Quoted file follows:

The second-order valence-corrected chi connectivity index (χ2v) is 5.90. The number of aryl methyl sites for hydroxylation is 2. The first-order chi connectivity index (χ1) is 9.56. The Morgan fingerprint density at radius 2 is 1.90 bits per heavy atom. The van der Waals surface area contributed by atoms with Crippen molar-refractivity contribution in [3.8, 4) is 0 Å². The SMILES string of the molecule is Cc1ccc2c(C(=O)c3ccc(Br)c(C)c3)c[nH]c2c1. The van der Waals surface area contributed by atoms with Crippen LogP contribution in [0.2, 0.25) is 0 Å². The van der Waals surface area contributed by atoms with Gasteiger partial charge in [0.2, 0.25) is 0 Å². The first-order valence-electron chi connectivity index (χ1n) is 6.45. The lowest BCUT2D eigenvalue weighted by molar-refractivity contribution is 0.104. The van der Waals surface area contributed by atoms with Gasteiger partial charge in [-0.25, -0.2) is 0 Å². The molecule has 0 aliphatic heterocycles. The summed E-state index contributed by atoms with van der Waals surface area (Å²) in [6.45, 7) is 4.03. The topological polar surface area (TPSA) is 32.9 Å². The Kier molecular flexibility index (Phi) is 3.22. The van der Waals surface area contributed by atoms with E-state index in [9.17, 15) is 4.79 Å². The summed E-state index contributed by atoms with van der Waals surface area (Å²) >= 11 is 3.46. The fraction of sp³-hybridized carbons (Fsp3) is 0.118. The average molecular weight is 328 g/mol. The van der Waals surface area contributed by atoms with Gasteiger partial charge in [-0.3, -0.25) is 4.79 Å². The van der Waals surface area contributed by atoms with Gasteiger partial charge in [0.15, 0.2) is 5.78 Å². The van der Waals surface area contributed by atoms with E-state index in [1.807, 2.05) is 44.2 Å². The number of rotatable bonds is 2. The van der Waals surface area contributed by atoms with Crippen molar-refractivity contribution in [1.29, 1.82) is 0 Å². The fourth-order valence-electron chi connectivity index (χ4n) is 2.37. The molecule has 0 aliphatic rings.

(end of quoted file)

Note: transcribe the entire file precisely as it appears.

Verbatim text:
The second-order valence-corrected chi connectivity index (χ2v) is 5.90. The number of aryl methyl sites for hydroxylation is 2. The first-order chi connectivity index (χ1) is 9.56. The Morgan fingerprint density at radius 2 is 1.90 bits per heavy atom. The van der Waals surface area contributed by atoms with Crippen molar-refractivity contribution in [3.8, 4) is 0 Å². The SMILES string of the molecule is Cc1ccc2c(C(=O)c3ccc(Br)c(C)c3)c[nH]c2c1. The van der Waals surface area contributed by atoms with Crippen LogP contribution in [0.2, 0.25) is 0 Å². The van der Waals surface area contributed by atoms with Gasteiger partial charge in [0.2, 0.25) is 0 Å². The first-order valence-electron chi connectivity index (χ1n) is 6.45. The lowest BCUT2D eigenvalue weighted by molar-refractivity contribution is 0.104. The van der Waals surface area contributed by atoms with Gasteiger partial charge in [-0.25, -0.2) is 0 Å². The molecule has 0 aliphatic heterocycles. The summed E-state index contributed by atoms with van der Waals surface area (Å²) in [6.45, 7) is 4.03. The topological polar surface area (TPSA) is 32.9 Å². The Kier molecular flexibility index (Phi) is 3.22. The van der Waals surface area contributed by atoms with E-state index in [9.17, 15) is 4.79 Å². The summed E-state index contributed by atoms with van der Waals surface area (Å²) >= 11 is 3.46. The fraction of sp³-hybridized carbons (Fsp3) is 0.118. The average molecular weight is 328 g/mol. The van der Waals surface area contributed by atoms with Gasteiger partial charge in [-0.3, -0.25) is 4.79 Å². The van der Waals surface area contributed by atoms with Gasteiger partial charge in [0.15, 0.2) is 5.78 Å². The van der Waals surface area contributed by atoms with E-state index in [1.807, 2.05) is 44.2 Å². The number of rotatable bonds is 2. The van der Waals surface area contributed by atoms with Crippen molar-refractivity contribution in [1.29, 1.82) is 0 Å². The fourth-order valence-electron chi connectivity index (χ4n) is 2.37. The molecule has 0 aliphatic rings.